ABIDJAN—After premiering locally to sold out audiences at Ster Kinekor in the capital, and several cinemas countrywide, the locally produced film, Katutura seems unstoppable.
The Trinidad & Tobago Film Festival (ttff) last month announced the list of films that would screen at the 2016 edition of the festival running from July 25 to 31, and Katutura was one of the African films to screen at the festival.
Before Katutura, there was what one would have thought would be a major box office hit movie, Where Others Wavered, based on the Founding Father’s Dr Sam Nujoma, autobiography similarly titled. The box office success of this movie remains uncertain, if not known to the producers themselves only, despite featuring Hollywood great stars such as Danny Glover.
On July 29 Windhoek saw the premiere of the latest homebrewed movie, Uushimba. Is Uushimba to charter unchartered waters as far as the box office, whether locally, continental or internationally? Only time will tell. But it looks like Namibian movies are not the only ones to whom the box offices dreams have been illusive.
Africa’s film industry is growing, but you can’t tell by looking in its movie theaters. Only a handful of African films make it on to the continent’s big screens. A new initiative aims to change that by bringing contemporary African films to African theatres and cultural centres.
On a typical Friday night in Abidjan, movie-goers will most often have to choose between American blockbusters or French comedies playing at one of the three movie theaters in town. But on a recent night, the award-winning South African movie “Necktie Youth” was also being screened. The black and white film is a raw tale of a tormented South African youth. Bienvenu, an audience member, said he liked the movie. “I liked the interracial friendships in it; it’s a good introduction to South Africa,” he said.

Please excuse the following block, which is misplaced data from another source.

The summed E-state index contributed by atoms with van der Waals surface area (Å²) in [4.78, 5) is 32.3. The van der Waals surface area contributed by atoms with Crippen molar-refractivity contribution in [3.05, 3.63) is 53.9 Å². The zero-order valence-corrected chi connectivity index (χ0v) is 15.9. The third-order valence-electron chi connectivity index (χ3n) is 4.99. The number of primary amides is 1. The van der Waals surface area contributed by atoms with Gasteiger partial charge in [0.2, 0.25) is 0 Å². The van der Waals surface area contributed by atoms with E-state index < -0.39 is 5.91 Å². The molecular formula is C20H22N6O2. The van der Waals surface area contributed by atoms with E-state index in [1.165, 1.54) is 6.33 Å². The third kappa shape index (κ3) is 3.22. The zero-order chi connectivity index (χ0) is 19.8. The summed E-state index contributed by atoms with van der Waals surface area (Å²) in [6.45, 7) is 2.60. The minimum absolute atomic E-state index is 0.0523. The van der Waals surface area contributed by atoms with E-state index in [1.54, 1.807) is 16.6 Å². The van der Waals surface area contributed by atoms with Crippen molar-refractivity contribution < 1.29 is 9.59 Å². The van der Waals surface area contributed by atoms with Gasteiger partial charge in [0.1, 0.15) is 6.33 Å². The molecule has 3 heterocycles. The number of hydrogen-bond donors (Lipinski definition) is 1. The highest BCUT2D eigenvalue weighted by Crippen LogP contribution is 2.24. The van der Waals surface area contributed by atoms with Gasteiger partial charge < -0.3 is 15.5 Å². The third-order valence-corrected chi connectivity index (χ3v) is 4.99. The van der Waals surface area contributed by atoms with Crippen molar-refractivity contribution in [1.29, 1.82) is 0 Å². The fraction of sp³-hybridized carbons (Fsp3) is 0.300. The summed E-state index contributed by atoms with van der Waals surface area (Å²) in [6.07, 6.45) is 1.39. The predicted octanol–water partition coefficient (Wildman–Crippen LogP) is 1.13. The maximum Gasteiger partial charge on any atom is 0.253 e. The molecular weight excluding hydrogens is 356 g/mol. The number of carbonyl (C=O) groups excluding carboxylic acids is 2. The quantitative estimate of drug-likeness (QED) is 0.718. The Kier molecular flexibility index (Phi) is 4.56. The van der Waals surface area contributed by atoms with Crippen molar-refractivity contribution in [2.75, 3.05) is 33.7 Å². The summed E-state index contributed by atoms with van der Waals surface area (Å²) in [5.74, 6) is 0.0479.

Bienvenu grew up in Kinshasa watching American and French movies. He said there were not many local movies. “I can count on my fingers the number of Congolese movies I’ve seen. I want us to be open on the world, but I also want the promotion of African cinema. We have a lot of actors, a lot of movies, but little resources, no marketing. They are not known,” Bienvenu said.
To address the problem, South African producer Steven Markovitz created the African Screen Network, or ASN, earlier this year with financial help from Germany’s Goethe Institute. The platform aims to promote African films to African audiences and distribute more local content throughout the continent. ASN manager Khanyo Mjamba explained that distribution can be difficult for reasons like a lack of funding or familiarity with a market. “Some of the producers might not have the budget to distribute the film themselves, because say you are a distributor in South Africa, you might not be familiar with the landscape in Nigeria, and how to actually get your film in that market,” said Mjamba.
Currently, a selection of six award-winning movies from Kenya, Sudan, Ivory Coast and South Africa are being offered to theatres, who pay a screening fee that is split between the production companies and the ASN, said Mjamba. “With some venues, especially the less-established screening venues, coming up with the screening fees may be a challenge,” he said.
But Mjamba added that most venues understand the need to offer African content, even if at this early stage, they benefit little financially.
Mjamba said they aim to showcase the best of African cinema.
“Films that filmmakers watch and be encouraged to say ‘Hey, I could actually make a movie like this, I could be daring and make a film that has never been done before,” said Mjamba.
So far, about 20 screens in 16 countries are organizing screenings. The ASN hopes to reach 30 by the end of the year.